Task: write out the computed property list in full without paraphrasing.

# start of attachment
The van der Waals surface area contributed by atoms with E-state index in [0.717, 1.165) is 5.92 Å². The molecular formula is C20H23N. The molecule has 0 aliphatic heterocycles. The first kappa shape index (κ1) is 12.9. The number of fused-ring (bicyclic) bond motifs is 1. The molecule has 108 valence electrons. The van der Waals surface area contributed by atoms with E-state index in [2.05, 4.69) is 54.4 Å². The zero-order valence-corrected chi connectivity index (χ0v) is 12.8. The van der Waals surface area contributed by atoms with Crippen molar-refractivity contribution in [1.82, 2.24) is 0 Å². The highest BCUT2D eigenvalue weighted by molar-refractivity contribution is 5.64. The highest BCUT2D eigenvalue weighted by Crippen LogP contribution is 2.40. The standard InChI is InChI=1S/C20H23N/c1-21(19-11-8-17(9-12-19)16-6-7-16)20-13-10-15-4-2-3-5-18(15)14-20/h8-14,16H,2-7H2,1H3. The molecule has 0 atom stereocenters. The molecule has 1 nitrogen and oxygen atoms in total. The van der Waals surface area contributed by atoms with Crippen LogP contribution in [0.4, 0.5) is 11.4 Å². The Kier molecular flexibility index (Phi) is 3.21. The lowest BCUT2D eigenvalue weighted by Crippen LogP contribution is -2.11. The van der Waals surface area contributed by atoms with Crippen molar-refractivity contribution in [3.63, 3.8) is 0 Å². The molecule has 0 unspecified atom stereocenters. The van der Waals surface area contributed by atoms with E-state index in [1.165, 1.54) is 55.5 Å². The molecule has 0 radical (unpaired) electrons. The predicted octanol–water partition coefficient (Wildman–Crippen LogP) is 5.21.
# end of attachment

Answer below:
The van der Waals surface area contributed by atoms with E-state index in [0.717, 1.165) is 5.92 Å². The molecular formula is C20H23N. The molecule has 0 aliphatic heterocycles. The first kappa shape index (κ1) is 12.9. The number of fused-ring (bicyclic) bond motifs is 1. The molecule has 108 valence electrons. The van der Waals surface area contributed by atoms with E-state index in [2.05, 4.69) is 54.4 Å². The zero-order valence-corrected chi connectivity index (χ0v) is 12.8. The van der Waals surface area contributed by atoms with Crippen molar-refractivity contribution in [1.82, 2.24) is 0 Å². The highest BCUT2D eigenvalue weighted by molar-refractivity contribution is 5.64. The highest BCUT2D eigenvalue weighted by Crippen LogP contribution is 2.40. The standard InChI is InChI=1S/C20H23N/c1-21(19-11-8-17(9-12-19)16-6-7-16)20-13-10-15-4-2-3-5-18(15)14-20/h8-14,16H,2-7H2,1H3. The molecule has 0 atom stereocenters. The molecule has 1 nitrogen and oxygen atoms in total. The van der Waals surface area contributed by atoms with Crippen LogP contribution in [0.4, 0.5) is 11.4 Å². The Kier molecular flexibility index (Phi) is 3.21. The lowest BCUT2D eigenvalue weighted by Crippen LogP contribution is -2.11. The van der Waals surface area contributed by atoms with Crippen molar-refractivity contribution in [3.63, 3.8) is 0 Å². The molecule has 0 unspecified atom stereocenters. The van der Waals surface area contributed by atoms with E-state index in [1.165, 1.54) is 55.5 Å². The molecule has 0 radical (unpaired) electrons. The predicted octanol–water partition coefficient (Wildman–Crippen LogP) is 5.21.